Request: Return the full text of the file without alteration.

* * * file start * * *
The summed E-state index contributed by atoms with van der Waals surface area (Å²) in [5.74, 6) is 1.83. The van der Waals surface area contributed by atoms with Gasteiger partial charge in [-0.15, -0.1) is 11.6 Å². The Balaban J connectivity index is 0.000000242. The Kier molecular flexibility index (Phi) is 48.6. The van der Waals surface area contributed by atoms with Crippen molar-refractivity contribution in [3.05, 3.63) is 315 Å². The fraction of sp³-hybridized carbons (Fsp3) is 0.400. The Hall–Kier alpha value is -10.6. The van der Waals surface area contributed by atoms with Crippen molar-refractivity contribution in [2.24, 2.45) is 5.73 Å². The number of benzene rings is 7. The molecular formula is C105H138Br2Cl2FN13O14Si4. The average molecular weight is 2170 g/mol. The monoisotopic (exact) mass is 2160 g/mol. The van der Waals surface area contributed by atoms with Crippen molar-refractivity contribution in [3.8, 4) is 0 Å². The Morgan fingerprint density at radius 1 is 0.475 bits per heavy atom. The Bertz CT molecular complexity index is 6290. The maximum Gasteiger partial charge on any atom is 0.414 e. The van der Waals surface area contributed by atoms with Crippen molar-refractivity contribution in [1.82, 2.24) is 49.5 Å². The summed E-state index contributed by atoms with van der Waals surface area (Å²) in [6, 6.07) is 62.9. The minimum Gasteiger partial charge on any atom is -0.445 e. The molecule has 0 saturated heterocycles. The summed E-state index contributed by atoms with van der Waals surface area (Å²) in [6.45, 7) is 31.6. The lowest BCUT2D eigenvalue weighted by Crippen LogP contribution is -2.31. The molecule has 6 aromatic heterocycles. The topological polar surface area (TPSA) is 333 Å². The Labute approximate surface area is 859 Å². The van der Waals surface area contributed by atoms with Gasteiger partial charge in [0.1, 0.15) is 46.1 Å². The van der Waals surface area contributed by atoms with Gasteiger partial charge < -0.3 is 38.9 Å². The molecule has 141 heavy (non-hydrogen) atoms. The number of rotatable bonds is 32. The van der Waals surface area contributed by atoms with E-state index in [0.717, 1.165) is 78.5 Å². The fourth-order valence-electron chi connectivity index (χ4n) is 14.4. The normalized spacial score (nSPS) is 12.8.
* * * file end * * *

The summed E-state index contributed by atoms with van der Waals surface area (Å²) in [5.74, 6) is 1.83. The van der Waals surface area contributed by atoms with Gasteiger partial charge in [-0.15, -0.1) is 11.6 Å². The Balaban J connectivity index is 0.000000242. The Kier molecular flexibility index (Phi) is 48.6. The van der Waals surface area contributed by atoms with Crippen molar-refractivity contribution in [3.05, 3.63) is 315 Å². The fraction of sp³-hybridized carbons (Fsp3) is 0.400. The Hall–Kier alpha value is -10.6. The van der Waals surface area contributed by atoms with Crippen molar-refractivity contribution in [2.24, 2.45) is 5.73 Å². The number of benzene rings is 7. The molecular formula is C105H138Br2Cl2FN13O14Si4. The average molecular weight is 2170 g/mol. The monoisotopic (exact) mass is 2160 g/mol. The van der Waals surface area contributed by atoms with Crippen molar-refractivity contribution in [3.8, 4) is 0 Å². The Morgan fingerprint density at radius 1 is 0.475 bits per heavy atom. The Bertz CT molecular complexity index is 6290. The maximum Gasteiger partial charge on any atom is 0.414 e. The van der Waals surface area contributed by atoms with Crippen molar-refractivity contribution in [1.82, 2.24) is 49.5 Å². The summed E-state index contributed by atoms with van der Waals surface area (Å²) in [6, 6.07) is 62.9. The minimum Gasteiger partial charge on any atom is -0.445 e. The molecule has 0 saturated heterocycles. The summed E-state index contributed by atoms with van der Waals surface area (Å²) in [6.45, 7) is 31.6. The lowest BCUT2D eigenvalue weighted by Crippen LogP contribution is -2.31. The molecule has 6 aromatic heterocycles. The topological polar surface area (TPSA) is 333 Å². The Labute approximate surface area is 859 Å². The van der Waals surface area contributed by atoms with Gasteiger partial charge in [0.1, 0.15) is 46.1 Å². The van der Waals surface area contributed by atoms with Gasteiger partial charge < -0.3 is 38.9 Å². The molecule has 141 heavy (non-hydrogen) atoms. The number of rotatable bonds is 32. The van der Waals surface area contributed by atoms with E-state index in [0.717, 1.165) is 78.5 Å². The fourth-order valence-electron chi connectivity index (χ4n) is 14.4. The normalized spacial score (nSPS) is 12.8.